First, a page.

How Do I Know If I Need An Itin?

If you must file a U.S. tax return or you are listed on a tax return as a spouse or a dependent and you do not have, and cannot obtain, a valid Social Security Number, you must apply for an ITIN. The IRS no longer accepts "SSA205c", "applied for", "NRA", blanks, or previously issued IRS temporary numbers. Include your ITIN on the return to ensure prompt processing and receipt of any refund. New Internal Revenue Regulations require including a valid Tax Identification Number (TIN) on all U.S. federal income tax returns. Each person listed on the return must have a valid TIN (either an SSN or an ITIN). If a return requesting a refund is filed without an SSN or ITIN for the primary filer and spouse, the refund will be delayed until they obtain the identification number. If a dependent SSN/ITIN is missing, the exemptions will be denied and refunds will be adjusted accordingly. If you are previously issued a temporary IRS Number, you must now apply for an ITIN.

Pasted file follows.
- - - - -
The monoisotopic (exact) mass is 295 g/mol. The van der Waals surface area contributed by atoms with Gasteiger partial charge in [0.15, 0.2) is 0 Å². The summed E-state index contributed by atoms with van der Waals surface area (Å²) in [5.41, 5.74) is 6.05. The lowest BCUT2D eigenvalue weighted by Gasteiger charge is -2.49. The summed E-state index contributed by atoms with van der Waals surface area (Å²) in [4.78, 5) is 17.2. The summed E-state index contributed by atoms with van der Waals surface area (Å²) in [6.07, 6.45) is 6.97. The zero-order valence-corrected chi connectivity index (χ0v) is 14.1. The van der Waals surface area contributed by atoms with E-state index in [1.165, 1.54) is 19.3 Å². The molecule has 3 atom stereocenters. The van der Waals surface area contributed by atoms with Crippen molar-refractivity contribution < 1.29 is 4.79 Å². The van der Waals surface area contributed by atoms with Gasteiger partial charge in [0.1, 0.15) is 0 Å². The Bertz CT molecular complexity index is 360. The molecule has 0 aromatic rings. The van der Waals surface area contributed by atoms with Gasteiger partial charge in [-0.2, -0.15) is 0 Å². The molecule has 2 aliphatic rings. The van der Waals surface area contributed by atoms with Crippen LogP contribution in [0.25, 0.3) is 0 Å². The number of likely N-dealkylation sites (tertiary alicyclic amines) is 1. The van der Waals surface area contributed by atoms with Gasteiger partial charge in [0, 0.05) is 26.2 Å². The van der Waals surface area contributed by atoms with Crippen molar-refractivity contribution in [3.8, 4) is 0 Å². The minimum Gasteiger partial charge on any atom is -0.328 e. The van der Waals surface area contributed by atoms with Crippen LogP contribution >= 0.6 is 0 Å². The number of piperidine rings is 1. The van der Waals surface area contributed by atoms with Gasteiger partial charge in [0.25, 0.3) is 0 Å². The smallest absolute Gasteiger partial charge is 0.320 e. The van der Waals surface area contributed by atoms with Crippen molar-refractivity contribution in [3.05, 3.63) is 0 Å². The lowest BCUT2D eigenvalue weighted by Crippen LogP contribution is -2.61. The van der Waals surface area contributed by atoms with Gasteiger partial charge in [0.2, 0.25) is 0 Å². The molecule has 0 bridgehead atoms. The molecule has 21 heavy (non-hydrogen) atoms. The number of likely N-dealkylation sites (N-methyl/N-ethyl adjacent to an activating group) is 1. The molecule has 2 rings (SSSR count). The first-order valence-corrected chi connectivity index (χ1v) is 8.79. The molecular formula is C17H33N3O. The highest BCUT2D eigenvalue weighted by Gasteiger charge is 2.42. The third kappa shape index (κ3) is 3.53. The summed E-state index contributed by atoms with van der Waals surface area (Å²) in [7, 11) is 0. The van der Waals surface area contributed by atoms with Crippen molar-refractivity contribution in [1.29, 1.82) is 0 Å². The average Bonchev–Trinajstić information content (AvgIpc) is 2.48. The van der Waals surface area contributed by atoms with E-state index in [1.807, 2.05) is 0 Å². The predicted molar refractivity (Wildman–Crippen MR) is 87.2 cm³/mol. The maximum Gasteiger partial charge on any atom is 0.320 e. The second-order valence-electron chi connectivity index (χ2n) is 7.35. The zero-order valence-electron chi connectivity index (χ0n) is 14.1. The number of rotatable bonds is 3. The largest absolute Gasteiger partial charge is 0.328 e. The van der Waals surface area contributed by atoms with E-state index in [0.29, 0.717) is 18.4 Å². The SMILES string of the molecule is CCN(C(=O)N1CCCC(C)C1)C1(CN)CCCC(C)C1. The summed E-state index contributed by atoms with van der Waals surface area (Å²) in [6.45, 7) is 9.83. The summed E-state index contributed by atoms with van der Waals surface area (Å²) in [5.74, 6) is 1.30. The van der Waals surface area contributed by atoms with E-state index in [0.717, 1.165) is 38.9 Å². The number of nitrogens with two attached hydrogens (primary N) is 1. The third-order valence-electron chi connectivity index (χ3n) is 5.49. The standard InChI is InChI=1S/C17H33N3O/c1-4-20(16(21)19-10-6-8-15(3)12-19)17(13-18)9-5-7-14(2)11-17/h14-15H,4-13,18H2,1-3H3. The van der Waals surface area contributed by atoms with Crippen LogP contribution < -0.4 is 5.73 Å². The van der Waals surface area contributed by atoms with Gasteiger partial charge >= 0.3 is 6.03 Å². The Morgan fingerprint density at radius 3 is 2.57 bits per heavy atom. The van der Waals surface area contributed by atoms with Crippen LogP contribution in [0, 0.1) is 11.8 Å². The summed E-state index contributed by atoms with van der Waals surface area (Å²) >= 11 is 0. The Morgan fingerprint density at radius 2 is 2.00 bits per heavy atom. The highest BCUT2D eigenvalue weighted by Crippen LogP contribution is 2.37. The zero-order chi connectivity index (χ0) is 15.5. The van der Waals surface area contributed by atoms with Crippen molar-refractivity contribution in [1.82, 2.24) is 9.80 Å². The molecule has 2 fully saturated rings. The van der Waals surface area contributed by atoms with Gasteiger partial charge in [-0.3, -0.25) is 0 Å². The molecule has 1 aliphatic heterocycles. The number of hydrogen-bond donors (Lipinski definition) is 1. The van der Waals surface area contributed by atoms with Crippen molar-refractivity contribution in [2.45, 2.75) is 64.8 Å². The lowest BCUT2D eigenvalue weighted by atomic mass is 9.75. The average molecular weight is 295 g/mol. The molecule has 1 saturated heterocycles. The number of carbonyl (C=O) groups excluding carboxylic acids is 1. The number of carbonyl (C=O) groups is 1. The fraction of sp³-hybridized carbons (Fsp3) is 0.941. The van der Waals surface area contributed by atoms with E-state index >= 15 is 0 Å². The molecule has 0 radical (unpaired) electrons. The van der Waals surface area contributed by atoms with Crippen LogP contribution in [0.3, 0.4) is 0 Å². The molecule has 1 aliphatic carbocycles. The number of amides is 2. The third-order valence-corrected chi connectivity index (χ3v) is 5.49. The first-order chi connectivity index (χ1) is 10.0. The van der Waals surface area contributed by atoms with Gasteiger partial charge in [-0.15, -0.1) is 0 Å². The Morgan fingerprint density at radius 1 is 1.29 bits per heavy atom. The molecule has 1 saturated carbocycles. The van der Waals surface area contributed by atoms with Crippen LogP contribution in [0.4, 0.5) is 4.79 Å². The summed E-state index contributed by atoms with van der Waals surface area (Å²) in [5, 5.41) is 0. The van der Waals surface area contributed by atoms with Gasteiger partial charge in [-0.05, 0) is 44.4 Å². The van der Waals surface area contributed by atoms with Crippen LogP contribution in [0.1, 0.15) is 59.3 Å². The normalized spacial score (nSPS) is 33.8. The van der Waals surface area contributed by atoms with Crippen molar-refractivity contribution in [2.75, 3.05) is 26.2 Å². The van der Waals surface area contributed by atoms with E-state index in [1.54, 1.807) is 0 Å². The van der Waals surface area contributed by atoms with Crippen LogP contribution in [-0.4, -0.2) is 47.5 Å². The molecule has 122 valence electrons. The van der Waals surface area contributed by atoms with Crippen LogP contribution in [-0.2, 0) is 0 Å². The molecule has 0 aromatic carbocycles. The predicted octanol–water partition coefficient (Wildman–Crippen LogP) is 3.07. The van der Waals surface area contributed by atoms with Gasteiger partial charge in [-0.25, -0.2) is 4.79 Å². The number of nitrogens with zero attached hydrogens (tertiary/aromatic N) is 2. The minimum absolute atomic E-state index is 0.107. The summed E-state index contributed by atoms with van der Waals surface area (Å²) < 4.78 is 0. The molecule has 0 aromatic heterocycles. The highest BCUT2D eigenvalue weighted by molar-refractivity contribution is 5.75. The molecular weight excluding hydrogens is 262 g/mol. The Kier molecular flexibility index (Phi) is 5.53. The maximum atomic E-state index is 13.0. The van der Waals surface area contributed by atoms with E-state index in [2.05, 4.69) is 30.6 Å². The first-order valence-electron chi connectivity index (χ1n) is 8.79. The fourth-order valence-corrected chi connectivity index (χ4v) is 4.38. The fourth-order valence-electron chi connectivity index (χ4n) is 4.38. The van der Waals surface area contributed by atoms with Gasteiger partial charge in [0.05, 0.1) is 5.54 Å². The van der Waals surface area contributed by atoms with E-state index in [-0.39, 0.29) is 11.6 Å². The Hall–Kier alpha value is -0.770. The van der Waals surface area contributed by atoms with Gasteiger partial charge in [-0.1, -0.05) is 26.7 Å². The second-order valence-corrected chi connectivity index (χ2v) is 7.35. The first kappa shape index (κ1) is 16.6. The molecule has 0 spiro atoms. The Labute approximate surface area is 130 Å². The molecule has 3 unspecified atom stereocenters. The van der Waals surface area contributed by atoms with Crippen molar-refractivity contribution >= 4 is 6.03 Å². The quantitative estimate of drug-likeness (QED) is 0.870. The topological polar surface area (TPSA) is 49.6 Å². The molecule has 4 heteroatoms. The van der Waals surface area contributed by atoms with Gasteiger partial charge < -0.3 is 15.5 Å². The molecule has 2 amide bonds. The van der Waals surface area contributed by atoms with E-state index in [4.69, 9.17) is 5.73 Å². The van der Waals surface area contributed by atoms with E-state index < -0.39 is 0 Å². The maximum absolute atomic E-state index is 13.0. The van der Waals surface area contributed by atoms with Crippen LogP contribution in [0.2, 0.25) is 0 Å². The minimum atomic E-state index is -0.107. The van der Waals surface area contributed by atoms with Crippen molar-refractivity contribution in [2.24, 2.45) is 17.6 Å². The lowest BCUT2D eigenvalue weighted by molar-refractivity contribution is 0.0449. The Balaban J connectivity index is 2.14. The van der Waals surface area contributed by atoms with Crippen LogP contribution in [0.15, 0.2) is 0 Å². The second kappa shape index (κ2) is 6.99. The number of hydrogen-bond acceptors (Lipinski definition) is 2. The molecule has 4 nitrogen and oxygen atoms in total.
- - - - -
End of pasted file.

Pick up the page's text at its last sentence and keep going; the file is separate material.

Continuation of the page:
The information on this page is meant to provide a general overview of the law. The laws in your state and/or city may deviate significantly from those described here. If you have specific questions related to your situation you should speak with a local attorney.

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